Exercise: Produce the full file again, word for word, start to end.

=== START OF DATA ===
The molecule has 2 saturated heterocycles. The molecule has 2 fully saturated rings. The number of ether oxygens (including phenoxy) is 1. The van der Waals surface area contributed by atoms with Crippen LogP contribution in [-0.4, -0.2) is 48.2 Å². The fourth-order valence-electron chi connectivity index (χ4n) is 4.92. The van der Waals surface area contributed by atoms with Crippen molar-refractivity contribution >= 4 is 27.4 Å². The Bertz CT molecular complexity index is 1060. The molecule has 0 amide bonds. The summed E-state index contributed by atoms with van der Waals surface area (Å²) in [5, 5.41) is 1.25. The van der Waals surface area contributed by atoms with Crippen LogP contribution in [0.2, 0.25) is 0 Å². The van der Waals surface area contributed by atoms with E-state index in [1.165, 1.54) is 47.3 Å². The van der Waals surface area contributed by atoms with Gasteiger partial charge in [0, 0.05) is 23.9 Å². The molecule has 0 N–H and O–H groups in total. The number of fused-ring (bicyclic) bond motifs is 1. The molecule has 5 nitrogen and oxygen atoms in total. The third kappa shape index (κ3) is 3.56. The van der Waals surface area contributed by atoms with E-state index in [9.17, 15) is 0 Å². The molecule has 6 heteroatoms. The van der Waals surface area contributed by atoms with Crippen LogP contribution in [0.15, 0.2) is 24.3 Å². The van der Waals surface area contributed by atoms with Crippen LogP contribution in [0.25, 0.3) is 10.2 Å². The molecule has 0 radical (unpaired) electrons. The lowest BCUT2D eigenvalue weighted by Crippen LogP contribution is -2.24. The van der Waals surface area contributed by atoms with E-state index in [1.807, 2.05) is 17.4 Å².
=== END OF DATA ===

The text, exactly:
The molecule has 2 saturated heterocycles. The molecule has 2 fully saturated rings. The number of ether oxygens (including phenoxy) is 1. The van der Waals surface area contributed by atoms with Crippen LogP contribution in [-0.4, -0.2) is 48.2 Å². The fourth-order valence-electron chi connectivity index (χ4n) is 4.92. The van der Waals surface area contributed by atoms with Crippen molar-refractivity contribution >= 4 is 27.4 Å². The Bertz CT molecular complexity index is 1060. The molecule has 0 amide bonds. The summed E-state index contributed by atoms with van der Waals surface area (Å²) in [5, 5.41) is 1.25. The van der Waals surface area contributed by atoms with Crippen LogP contribution in [0.2, 0.25) is 0 Å². The van der Waals surface area contributed by atoms with E-state index in [1.165, 1.54) is 47.3 Å². The van der Waals surface area contributed by atoms with Gasteiger partial charge in [0, 0.05) is 23.9 Å². The molecule has 0 N–H and O–H groups in total. The number of fused-ring (bicyclic) bond motifs is 1. The molecule has 5 nitrogen and oxygen atoms in total. The third kappa shape index (κ3) is 3.56. The van der Waals surface area contributed by atoms with E-state index in [9.17, 15) is 0 Å². The molecule has 6 heteroatoms. The van der Waals surface area contributed by atoms with Crippen LogP contribution in [0.15, 0.2) is 24.3 Å². The van der Waals surface area contributed by atoms with Crippen LogP contribution in [0.25, 0.3) is 10.2 Å². The molecule has 0 radical (unpaired) electrons. The lowest BCUT2D eigenvalue weighted by Crippen LogP contribution is -2.24. The van der Waals surface area contributed by atoms with E-state index in [1.807, 2.05) is 17.4 Å².